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The Best Ever: Alaska's All-Time Starting Five

Legends from their '90s grand slam era populate the list.
by Raul Maningat | Aug 24, 2015
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AAANNDD we're back picking our all-time starters for our beloved local teams!

Last week, we picked out our all-time starters for Team Philippines. It caused a little ruckus around social media predominantly because of Alvin Patrimonio’s exclusion from the list, with Ranidel de Ocampo taking his place. Please note however that we based our picks solely on the players’ performances in international competition. Their achievements elsewhere, most especially their time in the professional ranks, were non-factors.

With that out of the way, we're setting our sights on figuring out the best all-time starting five of one of the PBA’s most successful squads ever: Alaska, winner of 13 PBA championships. As with the previous list, the players’ stats and individual accolades as members of the team were the biggest points of consideration.

Enough talk, let's get debating...


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Joachim “Sonny” Thoss hasn’t been with another PBA squad since he was drafted fifth overall by Alaska in 2004.

In 11 seasons, he hasn't had one standout year but like an anchor, his play has been consistent and solid. After making the All-Rookie Team, the Fil-German pivot went on to become a 10-time All-Star, a two-time Mythical First Team honoree (2010 & 2011), and a Mythical second team member four times (’08, ’12, 13, ’14).

“The Boss” proved that his mettle was just as big as his 6’8” build when he won the Finals MVP plum in Alaska’s 2013 Commissioner’s Cup title win. His career best averages in points and rebounds are 12.5 and 9.6, respectively.

Runners-up: Poch Juinio, Ricky Relosa, Ali Peek


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Despite a leaping ability that’s just slightly better than a 90-year old who’s carrying a backpack full of rocks, Bong Hawkins’ uncanny talent allowed him to more than hold his own against his more athletically gifted rivals.

His eight seasons of unfailing productivity, both in scoring and rebounding, had us convinced that no one played the four-spot for the Milkmen/Aces better than him. While donning the red and white jersey, his lowest averages were 11.3 PPG and 5.8 RPG. At his peak, which we believe spanned from 1994 to 1998, Mr. Hawkins was scoring 15.8 points a night and was corralling 8.1 rebounds per contest.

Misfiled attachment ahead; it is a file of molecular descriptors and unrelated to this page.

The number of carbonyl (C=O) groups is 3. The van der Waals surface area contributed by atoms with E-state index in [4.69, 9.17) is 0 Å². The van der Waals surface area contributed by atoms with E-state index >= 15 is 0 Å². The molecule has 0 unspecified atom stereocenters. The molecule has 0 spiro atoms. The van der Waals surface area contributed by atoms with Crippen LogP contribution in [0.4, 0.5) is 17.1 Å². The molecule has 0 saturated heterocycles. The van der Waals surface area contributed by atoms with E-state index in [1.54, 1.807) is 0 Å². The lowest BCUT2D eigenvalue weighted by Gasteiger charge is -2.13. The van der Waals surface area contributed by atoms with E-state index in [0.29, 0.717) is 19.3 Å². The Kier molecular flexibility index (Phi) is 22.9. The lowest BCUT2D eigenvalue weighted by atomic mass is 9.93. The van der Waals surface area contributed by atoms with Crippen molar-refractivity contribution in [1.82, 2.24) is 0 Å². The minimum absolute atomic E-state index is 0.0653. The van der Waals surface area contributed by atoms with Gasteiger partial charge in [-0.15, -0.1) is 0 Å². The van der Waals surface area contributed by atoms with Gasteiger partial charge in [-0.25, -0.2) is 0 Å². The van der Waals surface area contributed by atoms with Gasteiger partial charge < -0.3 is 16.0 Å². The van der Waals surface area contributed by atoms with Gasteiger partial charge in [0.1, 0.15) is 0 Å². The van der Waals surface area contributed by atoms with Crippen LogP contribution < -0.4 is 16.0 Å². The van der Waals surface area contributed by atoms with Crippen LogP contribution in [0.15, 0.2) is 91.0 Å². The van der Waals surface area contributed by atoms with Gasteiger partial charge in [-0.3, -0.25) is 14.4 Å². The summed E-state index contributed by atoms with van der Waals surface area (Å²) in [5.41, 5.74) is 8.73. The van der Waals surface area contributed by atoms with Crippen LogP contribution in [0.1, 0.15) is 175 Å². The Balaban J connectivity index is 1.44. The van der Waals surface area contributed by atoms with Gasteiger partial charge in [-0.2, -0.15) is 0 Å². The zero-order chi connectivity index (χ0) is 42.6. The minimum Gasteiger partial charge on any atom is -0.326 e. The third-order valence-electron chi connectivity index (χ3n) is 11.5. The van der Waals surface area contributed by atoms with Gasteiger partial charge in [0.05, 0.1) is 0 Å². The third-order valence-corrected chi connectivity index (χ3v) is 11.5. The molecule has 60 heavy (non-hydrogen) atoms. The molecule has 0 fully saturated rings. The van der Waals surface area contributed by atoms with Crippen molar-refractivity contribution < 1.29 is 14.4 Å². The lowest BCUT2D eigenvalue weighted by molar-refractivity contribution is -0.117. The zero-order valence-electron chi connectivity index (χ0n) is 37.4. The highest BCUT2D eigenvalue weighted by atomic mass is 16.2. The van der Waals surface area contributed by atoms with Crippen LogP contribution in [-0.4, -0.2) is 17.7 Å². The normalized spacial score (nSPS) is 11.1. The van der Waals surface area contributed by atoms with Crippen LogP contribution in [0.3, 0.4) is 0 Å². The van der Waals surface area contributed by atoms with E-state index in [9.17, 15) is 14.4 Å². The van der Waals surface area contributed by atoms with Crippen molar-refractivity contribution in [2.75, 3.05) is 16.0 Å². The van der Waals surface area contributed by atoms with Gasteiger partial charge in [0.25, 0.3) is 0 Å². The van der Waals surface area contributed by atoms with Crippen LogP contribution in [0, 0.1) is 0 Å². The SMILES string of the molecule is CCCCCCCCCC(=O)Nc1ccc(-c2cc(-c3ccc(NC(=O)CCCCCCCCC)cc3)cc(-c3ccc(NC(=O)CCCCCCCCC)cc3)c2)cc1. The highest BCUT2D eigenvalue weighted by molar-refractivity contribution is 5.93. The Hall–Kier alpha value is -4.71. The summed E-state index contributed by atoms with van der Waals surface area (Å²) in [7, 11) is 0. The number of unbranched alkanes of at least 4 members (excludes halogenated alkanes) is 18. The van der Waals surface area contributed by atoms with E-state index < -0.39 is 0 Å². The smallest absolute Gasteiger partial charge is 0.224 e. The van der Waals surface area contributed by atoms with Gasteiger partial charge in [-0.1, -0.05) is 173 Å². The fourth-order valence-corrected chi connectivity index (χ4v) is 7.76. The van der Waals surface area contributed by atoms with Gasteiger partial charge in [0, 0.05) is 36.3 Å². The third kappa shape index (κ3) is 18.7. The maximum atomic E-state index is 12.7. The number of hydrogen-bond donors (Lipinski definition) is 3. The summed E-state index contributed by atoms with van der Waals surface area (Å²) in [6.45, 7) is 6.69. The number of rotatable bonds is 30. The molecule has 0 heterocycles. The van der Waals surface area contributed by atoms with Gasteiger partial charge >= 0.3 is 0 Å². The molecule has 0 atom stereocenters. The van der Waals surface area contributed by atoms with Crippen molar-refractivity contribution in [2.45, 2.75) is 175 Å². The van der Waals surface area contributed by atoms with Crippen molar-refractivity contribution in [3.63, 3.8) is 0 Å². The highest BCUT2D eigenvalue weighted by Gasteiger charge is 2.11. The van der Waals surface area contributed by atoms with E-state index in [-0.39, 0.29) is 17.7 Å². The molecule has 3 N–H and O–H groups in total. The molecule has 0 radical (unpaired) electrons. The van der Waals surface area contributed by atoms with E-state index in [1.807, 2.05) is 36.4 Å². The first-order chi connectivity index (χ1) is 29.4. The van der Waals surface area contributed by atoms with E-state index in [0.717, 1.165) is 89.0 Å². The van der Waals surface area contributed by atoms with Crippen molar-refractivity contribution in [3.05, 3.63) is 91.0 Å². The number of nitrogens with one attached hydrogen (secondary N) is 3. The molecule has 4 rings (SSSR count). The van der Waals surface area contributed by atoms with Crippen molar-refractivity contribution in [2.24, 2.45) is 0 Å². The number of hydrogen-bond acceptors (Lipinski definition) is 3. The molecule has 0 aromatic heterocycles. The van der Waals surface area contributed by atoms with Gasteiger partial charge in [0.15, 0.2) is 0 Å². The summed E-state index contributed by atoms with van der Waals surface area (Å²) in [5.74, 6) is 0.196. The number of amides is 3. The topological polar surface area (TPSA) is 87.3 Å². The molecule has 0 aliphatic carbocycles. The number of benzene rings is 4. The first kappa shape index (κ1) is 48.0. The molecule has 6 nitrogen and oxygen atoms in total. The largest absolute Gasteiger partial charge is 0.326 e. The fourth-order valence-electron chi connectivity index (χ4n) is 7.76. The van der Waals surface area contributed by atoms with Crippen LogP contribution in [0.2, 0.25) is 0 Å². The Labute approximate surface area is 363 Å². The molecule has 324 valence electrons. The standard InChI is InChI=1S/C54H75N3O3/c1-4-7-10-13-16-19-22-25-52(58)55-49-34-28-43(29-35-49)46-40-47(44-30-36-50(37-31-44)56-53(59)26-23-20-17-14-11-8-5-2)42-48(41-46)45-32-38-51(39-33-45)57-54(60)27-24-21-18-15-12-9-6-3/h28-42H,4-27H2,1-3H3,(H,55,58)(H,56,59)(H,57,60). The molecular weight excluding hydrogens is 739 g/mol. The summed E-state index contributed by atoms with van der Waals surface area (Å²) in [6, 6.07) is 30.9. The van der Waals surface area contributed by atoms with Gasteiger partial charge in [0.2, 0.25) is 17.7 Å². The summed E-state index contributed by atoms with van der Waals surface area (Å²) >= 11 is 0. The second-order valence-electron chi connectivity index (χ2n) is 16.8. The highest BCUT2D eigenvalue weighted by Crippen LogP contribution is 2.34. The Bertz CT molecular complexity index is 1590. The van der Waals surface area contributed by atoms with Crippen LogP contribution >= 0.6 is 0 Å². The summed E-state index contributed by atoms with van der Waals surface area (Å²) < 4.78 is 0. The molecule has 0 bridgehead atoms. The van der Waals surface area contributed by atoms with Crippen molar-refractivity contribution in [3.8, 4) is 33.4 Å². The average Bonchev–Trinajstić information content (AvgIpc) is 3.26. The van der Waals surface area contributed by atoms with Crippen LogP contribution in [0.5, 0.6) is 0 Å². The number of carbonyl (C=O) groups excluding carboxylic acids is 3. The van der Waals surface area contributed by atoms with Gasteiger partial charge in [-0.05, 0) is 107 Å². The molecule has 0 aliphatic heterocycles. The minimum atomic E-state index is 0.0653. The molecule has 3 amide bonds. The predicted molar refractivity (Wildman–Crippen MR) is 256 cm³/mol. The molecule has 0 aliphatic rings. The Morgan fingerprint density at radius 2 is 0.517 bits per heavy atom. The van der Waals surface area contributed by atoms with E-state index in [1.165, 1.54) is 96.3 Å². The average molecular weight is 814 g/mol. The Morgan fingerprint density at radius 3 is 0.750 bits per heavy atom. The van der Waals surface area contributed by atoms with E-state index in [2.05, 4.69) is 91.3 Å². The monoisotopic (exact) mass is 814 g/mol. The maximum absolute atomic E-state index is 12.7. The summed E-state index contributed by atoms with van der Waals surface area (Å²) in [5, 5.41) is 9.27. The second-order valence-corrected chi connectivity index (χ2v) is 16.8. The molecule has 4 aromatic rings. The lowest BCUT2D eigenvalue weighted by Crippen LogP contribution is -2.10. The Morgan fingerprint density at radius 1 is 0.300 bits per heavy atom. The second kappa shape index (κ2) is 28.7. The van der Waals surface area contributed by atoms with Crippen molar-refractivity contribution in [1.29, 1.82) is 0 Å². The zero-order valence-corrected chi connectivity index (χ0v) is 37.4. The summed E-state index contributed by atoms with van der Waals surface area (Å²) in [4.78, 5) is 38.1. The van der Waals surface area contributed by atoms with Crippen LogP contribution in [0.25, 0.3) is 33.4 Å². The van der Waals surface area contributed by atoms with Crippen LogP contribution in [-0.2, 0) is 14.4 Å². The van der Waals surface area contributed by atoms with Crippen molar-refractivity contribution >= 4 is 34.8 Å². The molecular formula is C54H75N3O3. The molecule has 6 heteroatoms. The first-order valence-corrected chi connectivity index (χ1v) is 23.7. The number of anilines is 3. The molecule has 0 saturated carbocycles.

For his on-court magnificence, Bong made the Mythical First Team twice (’95-’96) and the Second Team as well in 1994 and 2000. And in 1996—his team’s Grand Slam year—Bong won the Finals MVP in the Commissioner’s Cup finals.

Runners-up: Yoyoy Villamin, Calvin Abueva


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Our all-time SF for Gatas-nation is none other than 1998 PBA MVP, Kenneth Duremdes.

Because of this former Adamson Falcon, Alaska’s tyranny in the Eraserheads era didn’t end with its 1996 grand slam. In acquiring the high-flyer from Pop-Cola in 1997, the Tim Cone-led squad gained enough ammo to nab four more crowns within the next three years.

In his six seasons with the Milkmen (’97-’02), Captain Marbel utilized his deadly perimeter game and a natural knack for nasty rim attacks to become the squad’s most potent scorer. His four Mythical Team nods, three straight Best Player of the Conference plaques, season MVP trophy, and two Finals MVP plums as Alaska’s go-to guy only solidify KD19’s spot on this list.  

Runners-up: Bong Alvarez, Cyrus Baguio


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In 1991, Purefoods shipped the 6'0" scoring specialist to Alaska. In his first season with the Milkmen, the 1988 PBA ROY scored 22.5 PPG as he led the Milkmen to their first-ever title in the third conference.

By 1996, JoLas was still one of the most dangerous marksmen in the league. His 15.0 PPG, including cold-blooded clutch jumpers, was integral in Alaska’s grand slam run. Never averaging less than double figures, Lastimosa, helped the team win a whopping nine PBA crowns in nine seasons.

The numbers he posted along with three Mythical Five inclusions and just as many Second Team appearances were indeed impressive but what made the Cagayan de Oro baller legendary was his ability to make shots during the crucial junctures of a game, thus his moniker, Mr. Fourth Quarter.

Runners-up: Jeffrey Cariaso, Rodney Santos


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The Flying A is one of the best point guards this country has ever seen. Putting him on this all-time lineup was an easy choice.

In his best years with Alaska, which we deem began in his 1993 rookie season and concluded in 1997, Johnny A. averaged 15.9 PPG, 5.9 APG, 4.5 RPG, and 1.9 SPG. He was a superb do-it-all uno who owned an enviable skillset. Abarrientos was a decisive floor general, who possessed the scoring instinct of an elite shooting guard and the hustle of an all-defensive cager.

Before leaving the Uytengsu-owned outfit in 2001, the former FEU standout had a massive reaping of PBA honors such as the 1996 MVP trophy, two Finals MVP awards and six Mythical First Team medals. The 5’7” guard was a giant when he ran the unstoppable '90s Alaska machine.

Runners-up: Willie Miller, Jun Reyes

Abarrientos, Lastimosa, and Duremdes are all members of the PBA’s 40 Greatest Players. And with Bong Hawkins’ hall of fame-worthy numbers, topping this Alaska All-Time Five is a difficult task. But if you guys can do it, you should let us know by answering in the poll below.

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